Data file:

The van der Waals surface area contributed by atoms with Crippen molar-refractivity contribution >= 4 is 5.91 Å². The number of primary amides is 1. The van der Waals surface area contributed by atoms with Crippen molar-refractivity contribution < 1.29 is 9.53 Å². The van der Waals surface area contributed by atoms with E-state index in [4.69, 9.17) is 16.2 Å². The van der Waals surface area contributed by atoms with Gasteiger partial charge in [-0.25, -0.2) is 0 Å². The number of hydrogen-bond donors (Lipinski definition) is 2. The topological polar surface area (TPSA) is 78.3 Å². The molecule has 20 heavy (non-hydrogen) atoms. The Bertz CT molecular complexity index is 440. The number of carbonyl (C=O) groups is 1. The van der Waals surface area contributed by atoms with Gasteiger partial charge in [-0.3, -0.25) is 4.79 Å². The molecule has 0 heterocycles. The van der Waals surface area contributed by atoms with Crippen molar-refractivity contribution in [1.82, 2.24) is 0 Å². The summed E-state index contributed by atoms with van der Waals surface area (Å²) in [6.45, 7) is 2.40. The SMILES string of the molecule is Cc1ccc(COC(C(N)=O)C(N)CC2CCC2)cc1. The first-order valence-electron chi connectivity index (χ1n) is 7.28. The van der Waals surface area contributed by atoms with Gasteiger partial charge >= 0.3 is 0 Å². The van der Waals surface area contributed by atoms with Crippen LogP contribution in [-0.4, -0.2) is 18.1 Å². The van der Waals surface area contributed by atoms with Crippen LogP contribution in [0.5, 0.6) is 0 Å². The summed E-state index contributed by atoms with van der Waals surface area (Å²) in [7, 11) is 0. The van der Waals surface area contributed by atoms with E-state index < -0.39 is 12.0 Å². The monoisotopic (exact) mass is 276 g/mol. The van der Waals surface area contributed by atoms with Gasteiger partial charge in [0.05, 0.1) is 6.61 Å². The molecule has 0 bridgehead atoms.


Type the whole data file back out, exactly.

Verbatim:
The van der Waals surface area contributed by atoms with Crippen molar-refractivity contribution >= 4 is 5.91 Å². The number of primary amides is 1. The van der Waals surface area contributed by atoms with Crippen molar-refractivity contribution < 1.29 is 9.53 Å². The van der Waals surface area contributed by atoms with E-state index in [4.69, 9.17) is 16.2 Å². The van der Waals surface area contributed by atoms with Gasteiger partial charge in [-0.25, -0.2) is 0 Å². The number of hydrogen-bond donors (Lipinski definition) is 2. The topological polar surface area (TPSA) is 78.3 Å². The molecule has 20 heavy (non-hydrogen) atoms. The Bertz CT molecular complexity index is 440. The number of carbonyl (C=O) groups is 1. The van der Waals surface area contributed by atoms with Gasteiger partial charge in [-0.3, -0.25) is 4.79 Å². The molecule has 0 heterocycles. The van der Waals surface area contributed by atoms with Crippen molar-refractivity contribution in [1.82, 2.24) is 0 Å². The summed E-state index contributed by atoms with van der Waals surface area (Å²) in [6.45, 7) is 2.40. The SMILES string of the molecule is Cc1ccc(COC(C(N)=O)C(N)CC2CCC2)cc1. The first-order valence-electron chi connectivity index (χ1n) is 7.28. The van der Waals surface area contributed by atoms with Gasteiger partial charge >= 0.3 is 0 Å². The van der Waals surface area contributed by atoms with Crippen LogP contribution in [-0.4, -0.2) is 18.1 Å². The van der Waals surface area contributed by atoms with Crippen LogP contribution in [0.5, 0.6) is 0 Å². The summed E-state index contributed by atoms with van der Waals surface area (Å²) in [7, 11) is 0. The van der Waals surface area contributed by atoms with E-state index < -0.39 is 12.0 Å². The monoisotopic (exact) mass is 276 g/mol. The van der Waals surface area contributed by atoms with Gasteiger partial charge in [0.05, 0.1) is 6.61 Å². The molecule has 0 bridgehead atoms.